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Hubble Discovers Water Plumes Over Europa 74

Posted by samzenpus
from the thar-she-blows dept.
astroengine writes "Scientists using the Hubble Space Telescope have found plumes of water vapor shooting off the southern pole of Europa, an ice-covered moon of Jupiter that is believed to have an underground ocean. If confirmed — so far the plumes have only been spotted once — the finding could have implications for the moon's suitability for life and help explain why its surface appears relatively young and crater-free. "The plumes are incredibly exciting, if they are there. They're bringing up material from in the ocean, perhaps there's organic material that will be laying on the surface of the south pole. Those are the things that we want to know about," James Green, head of NASA's planetary science programs, told reporters at the American Geophysical Union conference in San Francisco on Thursday."
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Hubble Discovers Water Plumes Over Europa

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  • Re:old news (Score:5, Insightful)

    by amaurea (2900163) on Thursday December 12, 2013 @09:00PM (#45676315) Homepage

    We've known about the plumes for a long time:
    http://www.lpi.usra.edu/meetings/LPSC99/pdf/1603.pdf [usra.edu]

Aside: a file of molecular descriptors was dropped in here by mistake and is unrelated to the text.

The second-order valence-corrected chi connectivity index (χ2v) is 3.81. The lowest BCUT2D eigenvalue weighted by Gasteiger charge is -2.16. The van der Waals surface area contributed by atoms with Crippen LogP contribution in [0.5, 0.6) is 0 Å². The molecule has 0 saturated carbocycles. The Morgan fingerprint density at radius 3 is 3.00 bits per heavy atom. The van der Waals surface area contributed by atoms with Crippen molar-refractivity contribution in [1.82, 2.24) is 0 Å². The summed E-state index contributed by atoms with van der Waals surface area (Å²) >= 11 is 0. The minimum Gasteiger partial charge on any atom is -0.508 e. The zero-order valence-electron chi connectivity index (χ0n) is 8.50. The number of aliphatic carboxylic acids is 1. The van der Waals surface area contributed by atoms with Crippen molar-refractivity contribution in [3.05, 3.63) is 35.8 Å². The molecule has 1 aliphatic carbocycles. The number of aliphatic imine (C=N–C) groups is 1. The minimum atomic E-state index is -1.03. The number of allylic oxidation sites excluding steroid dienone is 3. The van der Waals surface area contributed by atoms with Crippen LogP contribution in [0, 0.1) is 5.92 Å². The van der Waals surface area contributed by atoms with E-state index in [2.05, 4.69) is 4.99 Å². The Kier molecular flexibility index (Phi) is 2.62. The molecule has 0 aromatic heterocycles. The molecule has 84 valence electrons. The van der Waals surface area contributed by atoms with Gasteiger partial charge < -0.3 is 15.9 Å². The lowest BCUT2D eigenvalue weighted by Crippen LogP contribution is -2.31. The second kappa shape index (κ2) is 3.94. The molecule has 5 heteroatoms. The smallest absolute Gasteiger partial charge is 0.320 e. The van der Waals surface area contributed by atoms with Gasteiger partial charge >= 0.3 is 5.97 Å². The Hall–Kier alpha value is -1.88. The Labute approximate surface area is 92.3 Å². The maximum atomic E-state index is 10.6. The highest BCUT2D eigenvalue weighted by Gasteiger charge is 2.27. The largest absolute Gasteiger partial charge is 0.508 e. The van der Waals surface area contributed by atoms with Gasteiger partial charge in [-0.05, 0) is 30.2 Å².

This is just direct confirmation of what we already knew about.

    That paper talks about the possility that one might observe plumes, as one of several possible explanations for the terrain features seen on Europa. Actually observing such plumes is something else entirely.

    It's pretty clear Europa probably has some form of life under the ice. The odds are definitely in it's favor. It's just a matter of confirming it, just like these plumes. The really exciting bit will be if it's multicellular or even fish like animals. I really hope I live long enough to see it.

    How is that clear? On what do you base the claim that the odds are so good that "it's just a matter of confirming it"? I don't think you would find anybody working in that field willing to make that bold claims.

  • Re:old news (Score:5, Insightful)

    by icebike (68054) on Thursday December 12, 2013 @09:13PM (#45676383)

    It's pretty clear Europa probably has some form of life under the ice. The odds are definitely in it's favor.

    I don't see how you can get from plumes to life so glibly.
    Plumes can be strictly physical effects of tidal activity.

  • Re:Hmmm (Score:5, Insightful)

    by green is the enemy (3021751) on Thursday December 12, 2013 @09:51PM (#45676609)
    The radiation environment around Europa most likely breaks apart any complex molecules that came from the ocean. The best possibility is a lander that would dig into the regolith. Unfortunately, looks like the Juno mission will not help even with locating landing spots on Europa. Its camera is too wide-angle.

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